I don’t think I ever performed at Women’s Nite Out; most of what I was writing at the time was nonfiction for In Our Own Write or, eventually, off our backs and The Blade, later the Washington Blade, D.C.’s gay newspaper. But Women’s Nite Out, and what was going on more generally in D.C. and the women’s movement, helped spark the possibility of writing for a live audience.
It wasn’t till I attended a few meetings aimed at establishing a gay community center that I understood what made the Women’s Center and so many grassroots women’s organizations of the time so, well, revolutionary. The gay organizations, being overwhelmingly white and male, had access to skills, money, and political connections that the feminist organizations, especially the mostly lesbian ones, did not. Need legal or accounting advice? The men usually knew a professional who would volunteer their time. Need some carpentry or wiring done? Hire a carpenter or an electrician.
Lacking connections, expertise, and cash, the Women’s Center collective, like grassroots feminist groups around the world, learned to do things ourselves because otherwise they wouldn’t get done. There were women in the community with professional credentials and other in-demand skills: through the Women’s Center hotline, we connected women with women lawyers, therapists, and tradesfolk (who at the time were scarcer than either lawyers or therapists) who were feminist- and lesbian-friendly and who would accommodate clients with limited incomes.
I met my first girlfriend through the Women’s Center, and together we became the core of my first group house, but the Women’s Center itself was my first serious relationship. I’d been involved in groups before, of course, but never this deeply, this intensely, this day-in, day-out. I almost said that here was where my fascination with group dynamics started, but that’s not true: growing up in an alcoholic family made me an astute observer of others’ moods and interactions. At the Women’s Center, I wanted to belong, but I’d long since learned that safety lay in remaining somewhat aloof. The tension between the two continues to this day.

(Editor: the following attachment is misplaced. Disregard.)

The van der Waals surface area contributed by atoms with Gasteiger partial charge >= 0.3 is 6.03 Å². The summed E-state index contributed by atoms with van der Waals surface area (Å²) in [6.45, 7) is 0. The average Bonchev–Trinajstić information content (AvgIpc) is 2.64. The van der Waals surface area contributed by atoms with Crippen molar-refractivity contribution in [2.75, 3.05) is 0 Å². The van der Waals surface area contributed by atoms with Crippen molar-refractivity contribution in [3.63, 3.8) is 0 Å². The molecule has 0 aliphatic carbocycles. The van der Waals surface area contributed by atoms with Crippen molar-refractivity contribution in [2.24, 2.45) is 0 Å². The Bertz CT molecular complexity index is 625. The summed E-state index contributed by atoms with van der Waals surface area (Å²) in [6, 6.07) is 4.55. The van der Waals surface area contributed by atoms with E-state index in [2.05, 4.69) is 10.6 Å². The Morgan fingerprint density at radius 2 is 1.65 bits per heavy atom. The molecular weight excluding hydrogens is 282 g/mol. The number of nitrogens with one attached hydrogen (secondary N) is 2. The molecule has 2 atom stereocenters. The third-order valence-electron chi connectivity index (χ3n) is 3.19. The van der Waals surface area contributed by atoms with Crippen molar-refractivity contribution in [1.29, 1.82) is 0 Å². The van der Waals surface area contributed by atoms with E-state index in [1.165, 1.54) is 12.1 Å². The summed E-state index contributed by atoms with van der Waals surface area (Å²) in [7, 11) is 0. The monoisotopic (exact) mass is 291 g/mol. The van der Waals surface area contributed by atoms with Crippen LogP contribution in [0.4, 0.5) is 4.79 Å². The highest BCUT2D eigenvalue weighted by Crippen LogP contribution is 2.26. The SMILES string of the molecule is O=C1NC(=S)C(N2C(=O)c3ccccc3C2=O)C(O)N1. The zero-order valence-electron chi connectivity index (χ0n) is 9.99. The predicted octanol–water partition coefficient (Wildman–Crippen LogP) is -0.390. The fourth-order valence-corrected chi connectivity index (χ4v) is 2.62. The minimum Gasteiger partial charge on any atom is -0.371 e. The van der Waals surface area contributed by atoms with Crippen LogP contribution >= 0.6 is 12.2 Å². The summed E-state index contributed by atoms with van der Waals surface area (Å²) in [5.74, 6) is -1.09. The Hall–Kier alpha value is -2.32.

The Women’s Center was the site of a major milestone in my life: I came out as a lesbian in public for the first time while leading a rap group about “the sexually uncommitted.” This still cracks me up. I don’t believe anyone in the group was surprised.
 “Katy Gibbs” has an interesting and feminist history: it was started in 1911, in Providence, by two sisters, Katharine and Mary, who had to support themselves and Katharine’s two children after Katharine’s husband died in an accident, leaving no will. The Gibbs family sold the school in 1968 but it seemed to be going strong when I attended in the mid-1970s. This New England Historical Society story includes some background on how clerical work evolved after the Civil War and became a mostly female occupation.
 I recently learned that the WAWC archives are in the George Washington University library. So now one of my projects is to go through my files and boxes and see if I have anything that they don’t. The description of their holdings is rather sketchy, but it does conjure memories.
 Wheatpaste is an ancient, low-tech tool for sticking things together, especially appropriate for affixing posters to walls and other surfaces. A quick web search will turn up many ways to make and use it, but the CrimethInc website ably conveys the spirit of the technique.